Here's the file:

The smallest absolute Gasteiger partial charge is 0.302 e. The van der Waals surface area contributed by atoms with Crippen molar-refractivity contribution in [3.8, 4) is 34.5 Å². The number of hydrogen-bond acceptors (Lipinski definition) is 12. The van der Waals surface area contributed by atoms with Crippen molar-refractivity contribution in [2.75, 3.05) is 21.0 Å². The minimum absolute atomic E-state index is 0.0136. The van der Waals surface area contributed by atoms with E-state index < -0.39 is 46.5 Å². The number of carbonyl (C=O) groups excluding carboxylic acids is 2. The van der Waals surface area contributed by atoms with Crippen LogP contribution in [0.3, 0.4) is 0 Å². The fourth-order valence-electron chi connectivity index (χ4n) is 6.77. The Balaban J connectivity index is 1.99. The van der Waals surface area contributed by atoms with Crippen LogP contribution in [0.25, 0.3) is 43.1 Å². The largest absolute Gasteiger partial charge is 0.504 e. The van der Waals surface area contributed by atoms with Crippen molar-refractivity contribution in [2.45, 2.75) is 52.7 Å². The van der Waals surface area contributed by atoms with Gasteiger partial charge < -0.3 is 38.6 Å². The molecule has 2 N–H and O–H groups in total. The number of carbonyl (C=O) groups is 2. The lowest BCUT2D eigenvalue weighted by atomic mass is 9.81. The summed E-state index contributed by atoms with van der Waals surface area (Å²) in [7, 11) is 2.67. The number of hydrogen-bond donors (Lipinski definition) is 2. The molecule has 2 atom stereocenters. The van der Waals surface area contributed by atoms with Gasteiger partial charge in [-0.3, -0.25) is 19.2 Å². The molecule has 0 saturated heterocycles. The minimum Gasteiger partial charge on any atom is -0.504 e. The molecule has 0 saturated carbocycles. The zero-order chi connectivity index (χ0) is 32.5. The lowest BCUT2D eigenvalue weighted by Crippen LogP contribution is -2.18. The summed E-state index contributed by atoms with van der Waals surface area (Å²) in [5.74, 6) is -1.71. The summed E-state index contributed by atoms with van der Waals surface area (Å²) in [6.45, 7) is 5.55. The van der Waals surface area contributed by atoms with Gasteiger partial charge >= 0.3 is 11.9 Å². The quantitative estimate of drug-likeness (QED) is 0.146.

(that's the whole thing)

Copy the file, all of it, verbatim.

The smallest absolute Gasteiger partial charge is 0.302 e. The van der Waals surface area contributed by atoms with Crippen molar-refractivity contribution in [3.8, 4) is 34.5 Å². The number of hydrogen-bond acceptors (Lipinski definition) is 12. The van der Waals surface area contributed by atoms with Crippen molar-refractivity contribution in [2.75, 3.05) is 21.0 Å². The minimum absolute atomic E-state index is 0.0136. The van der Waals surface area contributed by atoms with E-state index < -0.39 is 46.5 Å². The number of carbonyl (C=O) groups excluding carboxylic acids is 2. The van der Waals surface area contributed by atoms with Crippen LogP contribution in [0.3, 0.4) is 0 Å². The fourth-order valence-electron chi connectivity index (χ4n) is 6.77. The Balaban J connectivity index is 1.99. The van der Waals surface area contributed by atoms with Crippen LogP contribution in [0.25, 0.3) is 43.1 Å². The largest absolute Gasteiger partial charge is 0.504 e. The van der Waals surface area contributed by atoms with Crippen molar-refractivity contribution in [2.45, 2.75) is 52.7 Å². The van der Waals surface area contributed by atoms with Gasteiger partial charge < -0.3 is 38.6 Å². The molecule has 2 N–H and O–H groups in total. The number of carbonyl (C=O) groups is 2. The lowest BCUT2D eigenvalue weighted by atomic mass is 9.81. The summed E-state index contributed by atoms with van der Waals surface area (Å²) in [7, 11) is 2.67. The number of hydrogen-bond donors (Lipinski definition) is 2. The molecule has 2 atom stereocenters. The van der Waals surface area contributed by atoms with Gasteiger partial charge in [-0.3, -0.25) is 19.2 Å². The molecule has 0 saturated heterocycles. The minimum Gasteiger partial charge on any atom is -0.504 e. The molecule has 0 saturated carbocycles. The zero-order chi connectivity index (χ0) is 32.5. The lowest BCUT2D eigenvalue weighted by Crippen LogP contribution is -2.18. The summed E-state index contributed by atoms with van der Waals surface area (Å²) in [5.74, 6) is -1.71. The summed E-state index contributed by atoms with van der Waals surface area (Å²) in [6.45, 7) is 5.55. The van der Waals surface area contributed by atoms with Gasteiger partial charge >= 0.3 is 11.9 Å². The quantitative estimate of drug-likeness (QED) is 0.146.